Example:

In difficult life situations, it’s good to be part of a  family. 

In the same way, it’s nice 

to belong to a  family

Meaning: to be in that family, to be included in the family activities and events

Example:

Sam lost both of his parents in a car accident when he was only 8. Another family adopted him, and he was very happy to belong to a family.

The next two verbs 

to raise a family 

and  

to bring up a family 

can be treated the same.  

To bring up is informal, it is a phrasal verb.

To raise is the more formal verb that you could use to substitute bring up. 

Example:

It costs a lot of money to raise a family.

It requires many sacrifices to bring up a family.

English collocations with family. Advanced English learning. English lessons on Zoom at www.englishlessonviaskype.com #learnenglish #englishlessons #EnglishTeacher #vocabulary #ingles

English collocations with family

Then finally we’ve got the adjective + family + noun collocations.

close family relationships

They could be mother and son. Father and daughter. Father and son. Hopefully, the siblings have close family relationships as well. They look after each other, they are there to support each other and so on.

Example:

Oh, I’d love to have a family with such close family relationships!  They go out together every  Sunday, they support each other, they speak nicely of each other.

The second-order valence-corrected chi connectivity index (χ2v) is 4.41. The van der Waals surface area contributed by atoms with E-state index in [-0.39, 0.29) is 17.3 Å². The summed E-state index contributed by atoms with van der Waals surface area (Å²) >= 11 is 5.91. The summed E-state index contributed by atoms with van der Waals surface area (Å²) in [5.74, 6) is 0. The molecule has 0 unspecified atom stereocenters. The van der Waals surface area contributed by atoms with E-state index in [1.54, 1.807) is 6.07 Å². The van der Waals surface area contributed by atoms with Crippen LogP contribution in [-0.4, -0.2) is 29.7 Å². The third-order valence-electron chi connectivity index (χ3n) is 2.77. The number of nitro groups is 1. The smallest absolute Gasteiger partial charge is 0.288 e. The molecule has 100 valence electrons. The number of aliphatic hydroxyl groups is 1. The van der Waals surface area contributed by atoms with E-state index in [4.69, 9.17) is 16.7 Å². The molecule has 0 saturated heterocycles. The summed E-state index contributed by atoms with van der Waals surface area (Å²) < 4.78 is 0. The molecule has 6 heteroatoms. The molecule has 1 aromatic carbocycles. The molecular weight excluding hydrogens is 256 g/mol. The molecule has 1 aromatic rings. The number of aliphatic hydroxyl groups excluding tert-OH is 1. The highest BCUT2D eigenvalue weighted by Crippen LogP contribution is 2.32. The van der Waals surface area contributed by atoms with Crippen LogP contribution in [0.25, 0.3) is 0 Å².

They have close family relationships, he’s always texting his mother. She is very supportive.  

Then we have 

strong/close family ties 

Family ties are the feelings that keep us together within a family. 

We can also say a family bond. So family ties and family bonds are very similar. Meaning no matter what happens, they stick by each other they protect each other in times of trouble. 

A bond is like glue. If you take a bit of glue and you stick two things together, it’s very hard to break them apart.  

Example:

He has strong family ties and keeps in contact with his relatives.

Finally, 

a family gathering/get-together 

Examples of family gatherings:

wedding, Christmas celebrations, baptism, communion, etc

Examples:

Some people get stressed about the idea of a family gathering at Christmas. 

Jack is going away for a few months so we’re having a family get-together this Saturday.

English collocations with family

So let me give you those collocations with family again:

  • a close-knit family
  • a nuclear family 
  • an  extended family
  • a dysfunctional  family 
  • to be part of a  family 
  • to belong to a family 
  • to raise a  family 
  • to bring up a family
  • family relationships 
  • strong/close family ties 
  • strong/close family bond  
  • family gathering 
  • family get-together 

Hopefully, you enjoyed this podcast episode and you get something from that. See if you can use these collocations in your spoken and written English. 

If you want to contact me, you can do so on  www.englishlessonviaskype.com  

I’m always very happy to hear from you. If you want to share this with somebody else, please pass on the details.

Thanks for listening. Join me again soon.  

More information

For more information on English grammar rules, English collocations and English idioms, check out the links below:

22 Phrasal verbs for BUSINESS

When to use MAKE and DO in English?

You can always study English advanced level at Learning English with the BBC.

You will love these English lessons